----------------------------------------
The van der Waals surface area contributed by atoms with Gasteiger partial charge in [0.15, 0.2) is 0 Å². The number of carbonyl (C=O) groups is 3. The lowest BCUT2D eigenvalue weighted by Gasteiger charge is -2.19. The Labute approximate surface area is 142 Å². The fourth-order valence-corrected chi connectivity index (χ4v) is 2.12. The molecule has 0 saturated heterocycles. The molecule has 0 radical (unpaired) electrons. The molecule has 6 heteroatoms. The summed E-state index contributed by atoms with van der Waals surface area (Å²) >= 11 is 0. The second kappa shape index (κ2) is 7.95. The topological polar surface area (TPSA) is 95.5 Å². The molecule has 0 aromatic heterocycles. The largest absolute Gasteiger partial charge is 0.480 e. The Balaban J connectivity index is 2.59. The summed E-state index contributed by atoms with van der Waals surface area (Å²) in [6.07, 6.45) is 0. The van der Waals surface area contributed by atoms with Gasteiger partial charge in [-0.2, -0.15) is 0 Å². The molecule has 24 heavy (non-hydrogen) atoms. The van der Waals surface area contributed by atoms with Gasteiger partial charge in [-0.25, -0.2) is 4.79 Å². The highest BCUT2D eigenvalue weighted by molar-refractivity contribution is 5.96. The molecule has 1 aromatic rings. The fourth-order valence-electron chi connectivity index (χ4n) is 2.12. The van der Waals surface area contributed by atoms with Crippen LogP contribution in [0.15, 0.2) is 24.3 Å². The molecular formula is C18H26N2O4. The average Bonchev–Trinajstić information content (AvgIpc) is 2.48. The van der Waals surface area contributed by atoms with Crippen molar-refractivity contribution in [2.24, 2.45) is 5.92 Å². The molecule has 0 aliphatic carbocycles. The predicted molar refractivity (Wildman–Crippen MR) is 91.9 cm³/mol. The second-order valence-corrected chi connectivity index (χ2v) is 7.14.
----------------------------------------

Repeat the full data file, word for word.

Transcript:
The van der Waals surface area contributed by atoms with Gasteiger partial charge in [0.15, 0.2) is 0 Å². The number of carbonyl (C=O) groups is 3. The lowest BCUT2D eigenvalue weighted by Gasteiger charge is -2.19. The Labute approximate surface area is 142 Å². The fourth-order valence-corrected chi connectivity index (χ4v) is 2.12. The molecule has 0 saturated heterocycles. The molecule has 0 radical (unpaired) electrons. The molecule has 6 heteroatoms. The summed E-state index contributed by atoms with van der Waals surface area (Å²) >= 11 is 0. The second kappa shape index (κ2) is 7.95. The topological polar surface area (TPSA) is 95.5 Å². The molecule has 0 aromatic heterocycles. The largest absolute Gasteiger partial charge is 0.480 e. The Balaban J connectivity index is 2.59. The summed E-state index contributed by atoms with van der Waals surface area (Å²) in [6.07, 6.45) is 0. The van der Waals surface area contributed by atoms with Gasteiger partial charge in [-0.2, -0.15) is 0 Å². The molecule has 24 heavy (non-hydrogen) atoms. The van der Waals surface area contributed by atoms with Gasteiger partial charge in [-0.25, -0.2) is 4.79 Å². The highest BCUT2D eigenvalue weighted by molar-refractivity contribution is 5.96. The molecule has 1 aromatic rings. The fourth-order valence-electron chi connectivity index (χ4n) is 2.12. The van der Waals surface area contributed by atoms with Crippen LogP contribution in [0.15, 0.2) is 24.3 Å². The molecular formula is C18H26N2O4. The average Bonchev–Trinajstić information content (AvgIpc) is 2.48. The van der Waals surface area contributed by atoms with Crippen molar-refractivity contribution in [2.24, 2.45) is 5.92 Å². The molecule has 0 aliphatic carbocycles. The predicted molar refractivity (Wildman–Crippen MR) is 91.9 cm³/mol. The second-order valence-corrected chi connectivity index (χ2v) is 7.14.